How Crossplane allows companies to build platforms for the cloud-native world

How Crossplane allows companies to build platforms for the cloud-native world

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The enterprise world has seen entire businesses, such as Snowflake, Databricks and Confluent built on the cloud platform. These are essentially platforms built on platforms, and one company is pursuing an answer to a simple question: Why can’t every company do this as well?

“We’re trying to help people build their own platforms,” said Bassam Tabbara (pictured), founder and chief executive officer of Upbound Inc. “Our realization was if the enterprises are platforming and re-platforming, why shouldn’t they build their platform in the same way that the cloud vendors build theirs?”

Tabbara spoke with theCUBE industry analysts Keith Townsend and Paul Gillin at KubeCon + CloudNativeCon Europe, during an exclusive broadcast on theCUBE, SiliconANGLE Media’s livestreaming studio. They discussed the core technology behind Upbound’s approach and the impact of a multi-vendor world. (* Disclosure below.)

Using the Kubernetes control plane

At the core of Upbound’s approach is Crossplane, an open-source framework developed by the company for building cloud-native control planes. Crossplane is an extension of the Kubernetes control plane, and it was advanced to the incubation level by the Cloud Native Computing Foundation in September.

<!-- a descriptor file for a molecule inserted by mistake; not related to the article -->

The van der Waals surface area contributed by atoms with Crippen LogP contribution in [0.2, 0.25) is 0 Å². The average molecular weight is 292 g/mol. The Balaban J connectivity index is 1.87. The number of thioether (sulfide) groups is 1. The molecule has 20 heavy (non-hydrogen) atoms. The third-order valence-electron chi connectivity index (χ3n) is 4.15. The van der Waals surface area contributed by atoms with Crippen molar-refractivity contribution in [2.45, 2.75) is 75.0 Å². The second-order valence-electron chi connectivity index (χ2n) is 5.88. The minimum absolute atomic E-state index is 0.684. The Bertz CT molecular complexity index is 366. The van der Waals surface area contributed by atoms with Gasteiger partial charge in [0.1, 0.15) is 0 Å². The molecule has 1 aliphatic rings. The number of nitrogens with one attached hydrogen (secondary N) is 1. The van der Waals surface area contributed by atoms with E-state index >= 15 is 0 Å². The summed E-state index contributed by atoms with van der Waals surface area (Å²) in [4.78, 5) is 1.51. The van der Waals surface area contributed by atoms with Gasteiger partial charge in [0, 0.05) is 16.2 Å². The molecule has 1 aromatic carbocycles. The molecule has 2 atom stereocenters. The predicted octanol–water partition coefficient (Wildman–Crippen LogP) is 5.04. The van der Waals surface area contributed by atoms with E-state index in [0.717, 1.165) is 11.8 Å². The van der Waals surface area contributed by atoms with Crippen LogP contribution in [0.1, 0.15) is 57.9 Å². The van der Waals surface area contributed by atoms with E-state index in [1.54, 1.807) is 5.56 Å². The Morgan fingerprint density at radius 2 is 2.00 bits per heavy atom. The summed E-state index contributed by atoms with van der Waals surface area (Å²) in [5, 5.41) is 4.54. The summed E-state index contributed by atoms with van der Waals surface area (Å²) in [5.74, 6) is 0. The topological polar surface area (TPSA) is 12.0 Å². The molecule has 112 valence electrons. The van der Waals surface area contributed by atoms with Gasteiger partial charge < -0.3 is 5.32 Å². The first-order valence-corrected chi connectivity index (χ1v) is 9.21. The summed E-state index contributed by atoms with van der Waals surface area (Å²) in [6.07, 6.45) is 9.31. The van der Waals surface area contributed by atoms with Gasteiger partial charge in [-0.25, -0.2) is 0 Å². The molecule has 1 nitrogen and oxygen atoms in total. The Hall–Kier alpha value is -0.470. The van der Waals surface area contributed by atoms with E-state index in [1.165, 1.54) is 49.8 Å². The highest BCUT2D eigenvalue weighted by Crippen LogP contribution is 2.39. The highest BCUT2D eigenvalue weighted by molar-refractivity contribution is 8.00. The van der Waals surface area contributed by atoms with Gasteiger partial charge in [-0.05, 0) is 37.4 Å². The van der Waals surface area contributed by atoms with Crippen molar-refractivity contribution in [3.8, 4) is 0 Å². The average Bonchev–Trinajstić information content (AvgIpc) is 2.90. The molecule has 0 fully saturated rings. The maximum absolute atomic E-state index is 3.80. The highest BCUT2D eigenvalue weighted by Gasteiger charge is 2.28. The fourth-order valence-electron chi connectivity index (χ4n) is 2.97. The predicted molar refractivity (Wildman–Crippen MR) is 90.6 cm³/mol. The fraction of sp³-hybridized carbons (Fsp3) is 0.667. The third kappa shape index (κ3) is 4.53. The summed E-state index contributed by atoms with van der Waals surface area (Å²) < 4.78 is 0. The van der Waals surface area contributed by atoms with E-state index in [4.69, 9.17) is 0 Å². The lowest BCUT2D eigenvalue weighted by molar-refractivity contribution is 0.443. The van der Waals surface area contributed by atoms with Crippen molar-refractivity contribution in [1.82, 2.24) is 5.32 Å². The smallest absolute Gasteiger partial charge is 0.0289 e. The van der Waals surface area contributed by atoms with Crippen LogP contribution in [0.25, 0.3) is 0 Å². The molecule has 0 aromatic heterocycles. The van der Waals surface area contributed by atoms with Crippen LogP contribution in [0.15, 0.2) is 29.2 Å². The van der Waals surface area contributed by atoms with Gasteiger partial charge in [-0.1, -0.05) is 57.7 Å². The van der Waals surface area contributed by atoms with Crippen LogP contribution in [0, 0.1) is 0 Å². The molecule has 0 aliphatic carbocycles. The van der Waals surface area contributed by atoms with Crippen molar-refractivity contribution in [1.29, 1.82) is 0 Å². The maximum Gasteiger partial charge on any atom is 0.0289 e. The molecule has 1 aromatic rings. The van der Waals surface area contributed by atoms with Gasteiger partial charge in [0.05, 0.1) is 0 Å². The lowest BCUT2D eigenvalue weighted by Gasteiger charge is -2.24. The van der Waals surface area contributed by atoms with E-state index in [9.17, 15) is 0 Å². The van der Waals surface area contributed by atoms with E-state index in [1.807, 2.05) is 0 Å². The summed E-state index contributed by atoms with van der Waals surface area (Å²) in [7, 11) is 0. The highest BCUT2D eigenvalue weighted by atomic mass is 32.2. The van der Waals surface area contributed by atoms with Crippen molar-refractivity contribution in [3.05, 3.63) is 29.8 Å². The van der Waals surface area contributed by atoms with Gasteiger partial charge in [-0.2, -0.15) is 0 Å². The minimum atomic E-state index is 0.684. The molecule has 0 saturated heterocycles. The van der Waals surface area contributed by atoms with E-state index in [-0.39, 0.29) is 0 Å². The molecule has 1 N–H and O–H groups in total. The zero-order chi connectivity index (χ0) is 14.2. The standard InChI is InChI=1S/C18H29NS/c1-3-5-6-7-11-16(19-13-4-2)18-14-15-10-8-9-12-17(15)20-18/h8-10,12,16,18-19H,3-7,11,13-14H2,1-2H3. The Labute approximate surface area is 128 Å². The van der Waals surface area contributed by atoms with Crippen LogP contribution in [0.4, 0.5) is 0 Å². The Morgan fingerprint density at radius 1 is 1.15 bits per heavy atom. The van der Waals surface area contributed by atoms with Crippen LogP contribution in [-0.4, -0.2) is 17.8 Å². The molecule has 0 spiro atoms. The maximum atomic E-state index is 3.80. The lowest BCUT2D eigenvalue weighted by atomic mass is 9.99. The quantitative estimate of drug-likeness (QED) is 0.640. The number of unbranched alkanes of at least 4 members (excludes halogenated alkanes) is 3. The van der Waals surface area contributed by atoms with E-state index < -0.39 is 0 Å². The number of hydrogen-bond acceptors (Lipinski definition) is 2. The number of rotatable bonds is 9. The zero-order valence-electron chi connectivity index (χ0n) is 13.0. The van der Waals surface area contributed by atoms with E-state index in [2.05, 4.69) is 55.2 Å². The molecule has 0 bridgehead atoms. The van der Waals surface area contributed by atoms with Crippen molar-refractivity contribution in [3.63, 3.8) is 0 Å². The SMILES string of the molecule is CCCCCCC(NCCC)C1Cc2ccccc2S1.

“With Crossplane, we took the control plane of Kubernetes and then built bindings providers that connected to AWS, to Google, to Azure, to DigitalOcean,” Tabbara explained. “You can now manage cloud services using the same approach that you are using with Kubernetes and use the entire ecosystem of tooling around it.”

Although Upbound’s Crossplane leverages Kubernetes for its solution, Tabbara cautions against a view of the world as being container-centric. Multicloud is in fact multi-vendor because of the set of services on which today’s enterprises depend.

“The world is not going to look like containers on the bottom and everything else on top,” Tabbara said. “Instead what we are going to see is a set of services that people are using across different vendors. You could be an AWS shop primarily, but I bet you are using Confluent or Elastic or Databricks or Snowflake or Mongo. How do I bring them together in a meaningful way so that I can build my platform on top of the collection of them and offer something that my developers can consume and self-service on?”

Here’s the complete video interview, part of SiliconANGLE’s and theCUBE’s coverage of the KubeCon + CloudNativeCon Europe event:

(* Disclosure: TheCUBE is a paid media partner for the KubeCon + CloudNativeCon Europe event. Neither Upbound Inc., the sponsor for this segment, nor other sponsors have editorial control over content on theCUBE or SiliconANGLE.)

Photo: SiliconANGLE

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